Carney, May and the sterling imbroglio
Bank of England governor cast as aggrieved partner
by David Marsh
Sun 30 Oct 2016
The imbroglio over suspicions the UK government is seeking to tamper with monetary policy has plenty of fresh potential to derail sterling. Theresa May, the British prime minister, made an error earlier this month by appearing to lecture Mark Carney, the Bank of England governor, at the Conservative party conference in Birmingham.
This could be one of the reasons why, when Carney makes up his mind around Christmas (as he now says he will) about his future at the UK central bank, he may decide to step down in 2018 after only five years – an option he reserved for himself on taking the job in 2013.
Carney explained, with due delicacy, at a House of Lords committee session on 25 October how May’s dual emphasis in Birmingham on correcting elements of interest rate policy and hardening terms for the UK’s European Union withdrawal has contributed to this month’s further sterling decline.
There is nothing intrinsically wrong with countries recalibrating, from time to time, the framework for setting interest rates. The so-called ‘independence’ of central banks is in any case a misnomer, at a time when they are manifestly entering fields so interwoven with politics.
It is, however, both wrong and misguided for a novice prime minister to ignore a cardinal rule: you do not hint at changing the rules of engagement between Downing Street and Threadneedle Street during what is starting to resemble a good old-fashioned sterling crisis. Down that path lies perdition.
May heightened her Birmingham rhetoric in a bid to win the esteem of core Conservative supporters upset by her pre-referendum espousal of the Remain cause and hitherto sensible tendency to keep the UK’s EU withdrawal options open.
However, any credibility she may have regained will have been eroded by revelations on 26 October concerning a private talk she gave at US investment bank Goldman Sachs on 26 May. In that address, just weeks before the referendum, she espoused strong, logical objections – going beyond what she had said in public – to leaving the EU.
In just a few weeks May has relinquished some of her earlier reputation as a steady pair of hands. And she has confirmed her credentials as a Remainer in the worst possible way, by betraying a lack of resolve to proclaim publicly the full strength of this conviction.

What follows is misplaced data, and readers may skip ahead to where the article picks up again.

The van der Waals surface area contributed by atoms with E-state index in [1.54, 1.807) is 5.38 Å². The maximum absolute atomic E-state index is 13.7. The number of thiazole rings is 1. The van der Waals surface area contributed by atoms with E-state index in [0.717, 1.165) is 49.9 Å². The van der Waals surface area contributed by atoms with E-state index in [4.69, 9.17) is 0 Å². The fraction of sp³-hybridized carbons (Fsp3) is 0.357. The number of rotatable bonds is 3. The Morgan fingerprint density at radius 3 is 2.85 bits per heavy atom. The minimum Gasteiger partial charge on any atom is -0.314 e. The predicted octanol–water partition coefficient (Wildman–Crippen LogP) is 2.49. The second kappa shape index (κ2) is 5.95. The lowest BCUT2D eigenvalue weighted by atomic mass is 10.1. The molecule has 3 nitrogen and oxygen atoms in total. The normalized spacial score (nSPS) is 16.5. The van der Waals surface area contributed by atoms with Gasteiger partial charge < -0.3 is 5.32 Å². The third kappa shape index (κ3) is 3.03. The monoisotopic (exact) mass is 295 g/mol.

May is telling people that observers misinterpreted her Birmingham speech, that she does not wish to attack Carney, and that she wants him to stay until 2021. But this is not how the story has unfolded.
Carney, for his part, has profited from May’s missteps by regaining the moral and technical high ground. It is true that he went a little too far before the June vote in appearing to back the Remain camp with rather more zeal than was wise. But he has now recovered his poise: he can play the part of the aggrieved party.
With last week’s statement to the House of Lords committee on his future, (which some present interpreted as a signal that he intends to step down early), Carney can claim that he is trying to disassociate a purely personal decision from the political matter of discord with the government. If he decides to leave, he can proclaim his motivation is the former consideration, although many will suspect it is the latter.
Meanwhile Carney can justifiably castigate Conservative politicians who have attacked him on monetary policy without appearing to realise that they are committing another cardinal sin: inciting foreigners to dump sterling. Some of his tormenters’ rhetorical flair appears to exceed their common sense.
Unless he makes a misstep, Carney will retain the upper hand. Oscar Wilde would see the point. For reluctant Remainer May, losing the EU could be regarded as unfortunate; losing a central bank governor in the process would be an embarrassment.
David Marsh is Managing Director of OMFIF.
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